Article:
Buying a new home is not a matter that can be taken lightly. It is one of the most serious investments a person can make. Hence, one should pay attention to every single detail while looking for and buying a house. What do you need in a house? What kind of house do you want? Do you want an eco-friendly house, etc? Today I am going to share with you some important things to consider when buying a house.
There are a number of basic factors to consider while buying a house – the location, the surroundings, the environment, proximity to places like schools, colleges, offices and markets, and many more. You should have a fair idea about the place. Some people prefer having houses away from the general hullabaloo of city life and can choose to live in more quiet locations. Some people think from a more practical point of view and choose to stay amidst the city where getting to work and meeting up with friends is easy.
Once the location has been decided, then comes the house itself. Scrutinizing a house before striking the final deal is the most important aspect here. You don’t want to miss something and end up regretting your purchase. Here are some of the things that a person should check while investigating a house:
- The types of cooling and heating systems. This is necessary for a potential home owner to assess. You need to be sure of what you require or desire to have. Do you want hot water heat or a furnace? Do you need air conditioning or can you live with fans? Is there an option to put in a geothermal system? All of these questions should be asked.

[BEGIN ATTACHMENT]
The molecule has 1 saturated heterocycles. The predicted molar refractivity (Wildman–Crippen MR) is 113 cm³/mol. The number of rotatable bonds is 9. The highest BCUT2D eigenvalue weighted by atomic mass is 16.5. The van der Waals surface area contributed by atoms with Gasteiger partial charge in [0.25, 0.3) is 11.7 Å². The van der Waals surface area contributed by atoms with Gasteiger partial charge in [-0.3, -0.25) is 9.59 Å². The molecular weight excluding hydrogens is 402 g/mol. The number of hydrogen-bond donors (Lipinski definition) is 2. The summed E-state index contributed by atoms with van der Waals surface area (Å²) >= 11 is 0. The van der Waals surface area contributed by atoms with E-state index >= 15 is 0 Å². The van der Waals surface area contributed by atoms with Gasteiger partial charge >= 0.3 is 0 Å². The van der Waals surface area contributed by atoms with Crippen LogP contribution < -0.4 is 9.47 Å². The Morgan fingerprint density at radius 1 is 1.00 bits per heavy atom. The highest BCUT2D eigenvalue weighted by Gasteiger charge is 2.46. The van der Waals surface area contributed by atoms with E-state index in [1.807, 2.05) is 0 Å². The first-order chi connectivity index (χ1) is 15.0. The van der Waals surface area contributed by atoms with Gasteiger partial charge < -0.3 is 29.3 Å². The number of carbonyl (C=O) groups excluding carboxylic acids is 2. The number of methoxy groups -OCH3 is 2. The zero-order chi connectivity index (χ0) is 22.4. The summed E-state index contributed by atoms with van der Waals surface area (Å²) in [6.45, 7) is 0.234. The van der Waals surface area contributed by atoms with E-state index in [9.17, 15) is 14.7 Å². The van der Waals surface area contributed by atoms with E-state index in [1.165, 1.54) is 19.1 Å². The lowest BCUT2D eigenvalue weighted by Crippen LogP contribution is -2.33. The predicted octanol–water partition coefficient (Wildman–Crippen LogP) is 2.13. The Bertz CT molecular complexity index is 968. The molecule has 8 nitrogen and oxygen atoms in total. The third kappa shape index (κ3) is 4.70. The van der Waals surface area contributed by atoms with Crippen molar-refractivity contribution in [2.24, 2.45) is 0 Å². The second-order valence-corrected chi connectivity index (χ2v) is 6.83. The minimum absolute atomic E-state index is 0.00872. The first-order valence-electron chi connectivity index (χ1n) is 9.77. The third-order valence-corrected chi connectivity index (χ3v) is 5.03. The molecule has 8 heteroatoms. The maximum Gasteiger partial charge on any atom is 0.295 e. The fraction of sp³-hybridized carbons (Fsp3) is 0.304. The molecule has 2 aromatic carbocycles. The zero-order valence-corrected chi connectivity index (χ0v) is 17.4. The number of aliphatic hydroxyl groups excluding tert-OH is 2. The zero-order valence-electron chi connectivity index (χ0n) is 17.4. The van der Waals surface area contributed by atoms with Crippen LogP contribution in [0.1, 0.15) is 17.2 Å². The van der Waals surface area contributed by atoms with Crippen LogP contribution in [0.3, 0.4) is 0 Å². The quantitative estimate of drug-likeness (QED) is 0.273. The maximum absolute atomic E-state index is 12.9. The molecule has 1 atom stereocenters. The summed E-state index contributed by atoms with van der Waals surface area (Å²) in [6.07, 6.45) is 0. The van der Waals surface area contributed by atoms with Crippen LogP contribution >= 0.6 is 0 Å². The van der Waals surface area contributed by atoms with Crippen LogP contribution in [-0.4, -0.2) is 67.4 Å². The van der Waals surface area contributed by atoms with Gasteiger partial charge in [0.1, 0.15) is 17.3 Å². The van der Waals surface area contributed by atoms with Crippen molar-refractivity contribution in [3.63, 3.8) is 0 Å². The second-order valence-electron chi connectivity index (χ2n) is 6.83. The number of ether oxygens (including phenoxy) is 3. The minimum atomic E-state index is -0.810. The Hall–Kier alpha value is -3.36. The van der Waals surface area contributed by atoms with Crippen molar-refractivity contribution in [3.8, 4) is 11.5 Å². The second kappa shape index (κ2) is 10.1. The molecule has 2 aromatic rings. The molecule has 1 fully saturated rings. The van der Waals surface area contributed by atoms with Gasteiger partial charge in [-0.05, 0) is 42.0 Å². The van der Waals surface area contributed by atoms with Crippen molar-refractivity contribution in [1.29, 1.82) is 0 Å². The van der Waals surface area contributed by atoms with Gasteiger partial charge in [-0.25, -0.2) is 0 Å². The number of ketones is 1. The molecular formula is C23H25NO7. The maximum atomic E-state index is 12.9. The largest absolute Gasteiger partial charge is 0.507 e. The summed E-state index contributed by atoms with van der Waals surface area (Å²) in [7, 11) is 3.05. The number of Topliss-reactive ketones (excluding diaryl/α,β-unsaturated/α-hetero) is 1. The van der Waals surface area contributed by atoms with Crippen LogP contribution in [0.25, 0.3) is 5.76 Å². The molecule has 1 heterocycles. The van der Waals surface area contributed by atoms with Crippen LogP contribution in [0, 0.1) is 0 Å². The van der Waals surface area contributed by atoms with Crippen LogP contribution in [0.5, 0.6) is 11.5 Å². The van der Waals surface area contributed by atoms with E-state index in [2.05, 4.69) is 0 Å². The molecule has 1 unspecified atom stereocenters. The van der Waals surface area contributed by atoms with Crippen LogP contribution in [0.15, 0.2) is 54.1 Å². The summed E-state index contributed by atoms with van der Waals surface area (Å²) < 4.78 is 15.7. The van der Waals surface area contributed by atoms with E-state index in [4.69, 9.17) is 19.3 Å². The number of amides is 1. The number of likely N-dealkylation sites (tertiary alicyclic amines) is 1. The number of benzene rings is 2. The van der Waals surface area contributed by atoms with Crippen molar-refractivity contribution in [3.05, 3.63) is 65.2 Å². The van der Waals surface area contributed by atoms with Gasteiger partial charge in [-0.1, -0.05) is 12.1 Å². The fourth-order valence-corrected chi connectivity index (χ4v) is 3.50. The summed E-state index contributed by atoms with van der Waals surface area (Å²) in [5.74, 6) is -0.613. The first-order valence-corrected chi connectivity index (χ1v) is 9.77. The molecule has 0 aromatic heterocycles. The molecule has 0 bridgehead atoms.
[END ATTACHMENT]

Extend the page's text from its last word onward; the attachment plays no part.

- Number of bathrooms and bedrooms. This is another important factor when it comes to choosing a house. You must know what your requirement is. Depending on the size of your family, you must see if the house you are considering has the required number of bedrooms and bathrooms.
- Presence of a backyard or a frontyard. If you are fond of gardening and landscaping, this is a must-check. Many houses have yards however some do not. Presence of a yard is necessary if your family has children and pets because it provides a space for them to play for free in a safe location.
- Presence of a basement or an attic. If you have a whole lot of things that you do not want to discard, you will require a basement or an attic that can accommodate these items. However, in my opinion it is best to downsize as much as you can. Why pay for storage for things you don’t use anyways?!
- Presence of a garage or a shed. If you own a car and live in a temperamental climate, you are probably going to want a garage. I know mine comes in handy when it is -40C in winter outside.
- State of the kitchen and bathrooms. These are the two most important parts of a house. You must scrutinize the kitchens and the bathrooms properly since they are the most used rooms in a home. They should be properly maintained, in terms of hygiene and function or don’t buy the home.